Category: Sunday Church Meeting

Checking in tired

We had a rather subdued meeting last night.  April,  Adam and I were just back from a road trip to Dallas with Les’s band, Les was still with his band, and the Harrises were recovering from a trip of their own.  Pam and Robbie Maisen (Adam’s parents) joined us and brought a large part of our meal.  Thanks, guys!  We took communion together and ate a meal of chicken, broccoli, rice and cheese casserole, beef and noodle casserole, and loaded baked potato soup.  Many of us checked in tired as a result of a long weekend, but we were mostly happy and excited to start the week.

We retired to the living room where Marty brought us a passage from 2 Corinthians to read and consider:

3 Praise be to the God and Father of our Lord Jesus Christ, the Father of compassion and the God of all comfort, 4 who comforts us in all our troubles, so that we can comfort those in any trouble with the comfort we ourselves receive from God. 5 For just as we share abundantly in the sufferings of Christ, so also our comfort abounds through Christ. 6 If we are distressed, it is for your comfort and salvation; if we are comforted, it is for your comfort, which produces in you patient endurance of the same sufferings we suffer. 7And our hope for you is firm, because we know that just as you share in our sufferings, so also you share in our comfort.

8 We do not want you to be uninformed, brothers and sisters,[a] about the troubles we experienced in the province of Asia. We were under great pressure, far beyond our ability to endure, so that we despaired of life itself. 9 Indeed, we felt we had received the sentence of death. But this happened that we might not rely on ourselves but on God, who raises the dead. 10 He has delivered us from such a deadly peril, and he will deliver us again. On him we have set our hope that he will continue to deliver us, 11 as you help us by your prayers. Then many will give thanks on our behalf for the gracious favor granted us in answer to the prayers of many.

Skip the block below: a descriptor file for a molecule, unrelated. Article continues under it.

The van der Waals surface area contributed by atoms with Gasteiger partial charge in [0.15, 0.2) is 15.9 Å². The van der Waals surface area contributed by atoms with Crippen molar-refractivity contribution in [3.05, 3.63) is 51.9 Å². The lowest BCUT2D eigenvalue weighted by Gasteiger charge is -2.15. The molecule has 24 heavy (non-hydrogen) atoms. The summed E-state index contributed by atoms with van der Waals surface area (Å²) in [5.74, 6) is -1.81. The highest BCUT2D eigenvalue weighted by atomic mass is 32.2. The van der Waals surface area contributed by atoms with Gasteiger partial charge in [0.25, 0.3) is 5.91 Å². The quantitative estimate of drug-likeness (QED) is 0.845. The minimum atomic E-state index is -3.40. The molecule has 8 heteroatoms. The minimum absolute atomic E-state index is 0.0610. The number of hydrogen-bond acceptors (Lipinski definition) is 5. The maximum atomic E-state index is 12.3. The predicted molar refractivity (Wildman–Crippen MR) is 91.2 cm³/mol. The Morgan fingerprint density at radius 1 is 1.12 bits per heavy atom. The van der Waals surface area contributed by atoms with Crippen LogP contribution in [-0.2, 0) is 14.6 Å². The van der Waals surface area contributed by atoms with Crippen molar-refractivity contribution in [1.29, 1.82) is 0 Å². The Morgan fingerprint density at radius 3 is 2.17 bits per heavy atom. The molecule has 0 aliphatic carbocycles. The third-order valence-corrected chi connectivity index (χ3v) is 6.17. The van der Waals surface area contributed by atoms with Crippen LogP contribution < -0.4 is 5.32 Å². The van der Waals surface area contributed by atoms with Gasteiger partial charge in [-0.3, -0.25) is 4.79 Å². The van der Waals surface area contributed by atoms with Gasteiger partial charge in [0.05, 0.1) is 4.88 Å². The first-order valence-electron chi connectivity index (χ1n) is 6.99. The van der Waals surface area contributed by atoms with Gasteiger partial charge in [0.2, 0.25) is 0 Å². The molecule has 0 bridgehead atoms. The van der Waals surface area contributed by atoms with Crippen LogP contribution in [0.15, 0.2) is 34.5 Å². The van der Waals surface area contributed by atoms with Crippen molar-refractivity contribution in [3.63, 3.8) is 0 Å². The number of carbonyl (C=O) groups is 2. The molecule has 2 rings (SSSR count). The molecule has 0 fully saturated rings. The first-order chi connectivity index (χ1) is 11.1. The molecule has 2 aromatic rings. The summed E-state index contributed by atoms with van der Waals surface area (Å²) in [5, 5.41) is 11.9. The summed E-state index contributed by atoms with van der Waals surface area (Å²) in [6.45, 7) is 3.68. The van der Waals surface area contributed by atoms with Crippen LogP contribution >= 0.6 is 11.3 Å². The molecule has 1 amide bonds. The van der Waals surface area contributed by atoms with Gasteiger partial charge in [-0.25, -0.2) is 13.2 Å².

12 Now this is our boast: Our conscience testifies that we have conducted ourselves in the world, and especially in our relations with you, with integrity[b] and godly sincerity. We have done so, relying not on worldly wisdom but on God’s grace. 13 For we do not write you anything you cannot read or understand. And I hope that, 14as you have understood us in part, you will come to understand fully that you can boast of us just as we will boast of you in the day of the Lord Jesus.

15 Because I was confident of this, I wanted to visit you first so that you might benefit twice. 16 I wanted to visit you on my way to Macedonia and to come back to you from Macedonia, and then to have you send me on my way to Judea. 17 Was I fickle when I intended to do this? Or do I make my plans in a worldly manner so that in the same breath I say both “Yes, yes” and “No, no”?

18 But as surely as God is faithful, our message to you is not “Yes” and “No.” 19 For the Son of God, Jesus Christ, who was preached among you by us—by me and Silas[c] and Timothy—was not “Yes” and “No,” but in him it has always been “Yes.” 20 For no matter how many promises God has made, they are “Yes” in Christ. And so through him the “Amen” is spoken by us to the glory of God. 21 Now it is God who makes both us and you stand firm in Christ. He anointed us, 22 set his seal of ownership on us, and put his Spirit in our hearts as a deposit, guaranteeing what is to come.